U.S. President Barack Obama recently called on Americans to achieve global competitiveness through innovation in order to win the future. He hoped that the economy was growing again leaving behind the worst recession of past two years. He mentioned China and India in his speech acknowledging that the two countries were spending more on education with greater focus on math and science, and were also investing in research and new technologies. He noted that the world had changed, the competition for jobs was real and for many, the change had been painful. However, he was quite optimistic that his country would be able to maintain it's supremacy in the world in the coming future, too. The very fact that Obama had to emphasise on winning the future clearly shows that he felt that the battle for the future was on and China and India were two strong contenders for the same. Since the battle is going to be a long drawn one, there is bound to be lot of uncertainties especially because China has authoritative one Party regime whereas India's democracy is like a lame-duck. This may perhaps help Americans to continue to be the world leaders, if they fight well the present chaos facing their economy. 
Talking about China, it has the most impressive economy in the world but lacks natural and other resources.  There is a possibility that with the increasing demands of its growing middle class, China could run a trade deficit along with a weakening currency in a few years time. It is also recognised that China has better government policy makers whose most of the recommendations are followed by the governing Communist Party. However, the lack of democracy and ever increasing disparities between rich and poor can act as a big destabilising force in coming years and adversely affect China's march ahead. India, on the other hand, has leadership in the IT industry and has a vast pool of English speaking reasonably qualified young boys and girls who are the basic raw material for the fast growing service industry. But India's governance is burdened with too much of corruption at every stage, infrastructure is known to be pathetic and the legal system lacks credibility. There should be no illusion that India is any where in sight competing with China.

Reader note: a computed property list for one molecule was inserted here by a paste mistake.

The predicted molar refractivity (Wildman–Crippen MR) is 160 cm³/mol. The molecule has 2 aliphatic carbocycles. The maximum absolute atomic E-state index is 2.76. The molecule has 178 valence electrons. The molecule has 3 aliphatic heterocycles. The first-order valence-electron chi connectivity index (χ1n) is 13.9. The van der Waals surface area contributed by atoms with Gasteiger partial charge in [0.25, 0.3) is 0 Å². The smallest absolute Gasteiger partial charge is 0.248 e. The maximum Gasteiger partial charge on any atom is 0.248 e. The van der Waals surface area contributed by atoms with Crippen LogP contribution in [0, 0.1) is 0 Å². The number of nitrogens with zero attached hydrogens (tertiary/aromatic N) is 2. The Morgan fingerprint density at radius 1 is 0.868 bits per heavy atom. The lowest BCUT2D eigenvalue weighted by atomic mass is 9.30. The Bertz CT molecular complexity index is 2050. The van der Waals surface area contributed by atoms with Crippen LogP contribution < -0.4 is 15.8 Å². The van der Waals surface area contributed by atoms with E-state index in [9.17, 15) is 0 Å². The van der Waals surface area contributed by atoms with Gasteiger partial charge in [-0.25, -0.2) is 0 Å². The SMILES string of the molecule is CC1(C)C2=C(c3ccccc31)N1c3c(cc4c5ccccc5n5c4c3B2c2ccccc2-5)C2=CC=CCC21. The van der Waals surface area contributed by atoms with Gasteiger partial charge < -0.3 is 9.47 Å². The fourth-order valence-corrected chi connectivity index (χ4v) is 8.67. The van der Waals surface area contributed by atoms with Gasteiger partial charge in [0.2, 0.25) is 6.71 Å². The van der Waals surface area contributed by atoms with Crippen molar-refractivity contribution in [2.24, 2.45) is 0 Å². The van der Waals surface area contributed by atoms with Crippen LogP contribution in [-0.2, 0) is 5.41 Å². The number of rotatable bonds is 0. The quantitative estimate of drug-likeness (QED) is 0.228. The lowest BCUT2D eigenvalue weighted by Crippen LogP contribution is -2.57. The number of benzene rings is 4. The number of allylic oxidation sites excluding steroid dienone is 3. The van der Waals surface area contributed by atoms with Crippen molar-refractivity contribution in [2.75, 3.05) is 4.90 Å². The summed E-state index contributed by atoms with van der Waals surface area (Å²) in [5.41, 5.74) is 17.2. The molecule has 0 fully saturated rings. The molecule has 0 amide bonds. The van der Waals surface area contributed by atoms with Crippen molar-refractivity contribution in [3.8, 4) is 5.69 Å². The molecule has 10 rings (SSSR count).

Let us examine the textile and apparel industry of India and China. India had set the target to achieve $50bn exports by 2010. India's Exports in 2004-05 were $14bn and in 2005-06: $ 17bn. India's official target in 2005, at the end of the quota system, was to achieving 7-8% share in the coming three years, and about 15 to 16% by the year 2010. Today, our leaders expect to achieve 20% per annum growth in exports over the next five years which would double India’s share of the global textile industry to about 6.6%.  India expects exports to be $24bn (about 4.5% of the global trade) for the current fiscal against the estimated  $20bn in 2009-2010. Experts believe this could reach $80bn in 10 years, or 8% of the world market. 
China's export of textile and clothes touched $206.53bn in 2010 (Jan.-Dec.), rising 23.59% from previous year. The global trade in textiles and clothing is expected to touch around $800bn by 2014 from the current $500bn. So, the fact-of-the-matter is that we are comparing India – having an annual exports of hardly $24bn (less than 4% global share) – with China having annual exports of more than $206bn and the global share of nearly 40%. Are they comparable? Definitely, No. Even Bangladesh, Indonesia and Vietnam are performing better than India on the export front.